IBM uses abundant materials to make highly efficient thin film solar cells

While CIGS solar panels are a common sight around the world, researchers over the globe are thinking about replacing the materials, while maintaining energy conversion efficiency, so that there are no raw material constraints, if solar volumes are increased. Researchers at IBM have made a significant progress in replacing the materials, by developing innovative think film solar cells from commonly found materials.

The research group has come up with solar panels made from a combination of copper, zinc, tin and selenium (CZTS), which shows a high level of efficiency. The CZTS solar cells are able to convert about 11.1 percent of incident sunlight into electricity. The research team wants to hit an efficiency of 12 percent, which is what conventionally available CIGS solar panels produce.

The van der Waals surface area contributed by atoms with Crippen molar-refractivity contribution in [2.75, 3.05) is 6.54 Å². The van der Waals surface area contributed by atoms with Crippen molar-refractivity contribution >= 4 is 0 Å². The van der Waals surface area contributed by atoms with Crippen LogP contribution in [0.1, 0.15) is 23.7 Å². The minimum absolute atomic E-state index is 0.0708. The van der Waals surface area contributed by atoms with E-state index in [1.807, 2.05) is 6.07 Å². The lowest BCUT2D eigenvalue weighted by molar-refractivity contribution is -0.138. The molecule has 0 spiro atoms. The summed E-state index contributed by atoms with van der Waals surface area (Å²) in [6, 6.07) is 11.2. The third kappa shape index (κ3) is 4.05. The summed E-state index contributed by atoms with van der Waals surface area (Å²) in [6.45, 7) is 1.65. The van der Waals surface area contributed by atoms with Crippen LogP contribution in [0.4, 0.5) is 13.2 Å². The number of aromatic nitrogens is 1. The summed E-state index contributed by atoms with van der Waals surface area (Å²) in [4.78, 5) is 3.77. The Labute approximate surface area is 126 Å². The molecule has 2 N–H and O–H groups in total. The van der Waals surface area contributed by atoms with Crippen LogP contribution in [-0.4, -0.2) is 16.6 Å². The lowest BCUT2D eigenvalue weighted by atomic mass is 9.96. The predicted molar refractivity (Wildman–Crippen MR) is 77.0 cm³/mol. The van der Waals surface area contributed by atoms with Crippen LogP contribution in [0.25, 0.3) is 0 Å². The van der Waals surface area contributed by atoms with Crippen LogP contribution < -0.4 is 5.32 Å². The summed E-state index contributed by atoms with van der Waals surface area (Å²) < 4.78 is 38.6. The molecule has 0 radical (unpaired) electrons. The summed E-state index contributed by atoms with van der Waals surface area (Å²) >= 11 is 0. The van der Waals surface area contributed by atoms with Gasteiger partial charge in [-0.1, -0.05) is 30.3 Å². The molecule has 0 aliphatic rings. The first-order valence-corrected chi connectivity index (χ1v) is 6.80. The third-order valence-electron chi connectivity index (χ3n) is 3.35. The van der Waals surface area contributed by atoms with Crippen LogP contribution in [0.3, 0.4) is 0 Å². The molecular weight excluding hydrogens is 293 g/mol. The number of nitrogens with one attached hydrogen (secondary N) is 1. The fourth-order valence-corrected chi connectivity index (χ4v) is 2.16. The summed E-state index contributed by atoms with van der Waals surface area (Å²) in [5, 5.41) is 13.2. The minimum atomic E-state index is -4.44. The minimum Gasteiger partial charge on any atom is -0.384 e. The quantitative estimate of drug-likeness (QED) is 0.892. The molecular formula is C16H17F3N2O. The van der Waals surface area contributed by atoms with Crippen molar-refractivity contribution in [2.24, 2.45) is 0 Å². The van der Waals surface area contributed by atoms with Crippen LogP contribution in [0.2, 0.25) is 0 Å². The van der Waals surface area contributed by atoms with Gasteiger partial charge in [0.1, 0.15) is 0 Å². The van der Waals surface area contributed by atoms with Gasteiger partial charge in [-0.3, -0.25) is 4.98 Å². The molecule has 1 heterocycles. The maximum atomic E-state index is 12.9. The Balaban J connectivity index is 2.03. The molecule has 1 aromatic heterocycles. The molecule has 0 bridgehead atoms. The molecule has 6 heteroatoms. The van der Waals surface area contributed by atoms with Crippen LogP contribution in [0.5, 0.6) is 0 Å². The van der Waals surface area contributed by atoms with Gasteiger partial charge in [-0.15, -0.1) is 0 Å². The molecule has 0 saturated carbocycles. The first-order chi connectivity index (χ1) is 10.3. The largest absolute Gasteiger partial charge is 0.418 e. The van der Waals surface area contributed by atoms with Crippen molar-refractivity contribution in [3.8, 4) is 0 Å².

The team believes that replacing the elements of CIGS solar panels with CZTS, could help in the generation of about 500 gigawatts of solar power, which is much more than what CIGS is currently able to produce. IBM wants to match the efficiency of CZTS with CIGS within five years, during which the team will be working with solar companies such as Solar Frontier, to enhance the efficiency.

Via: Technology Review

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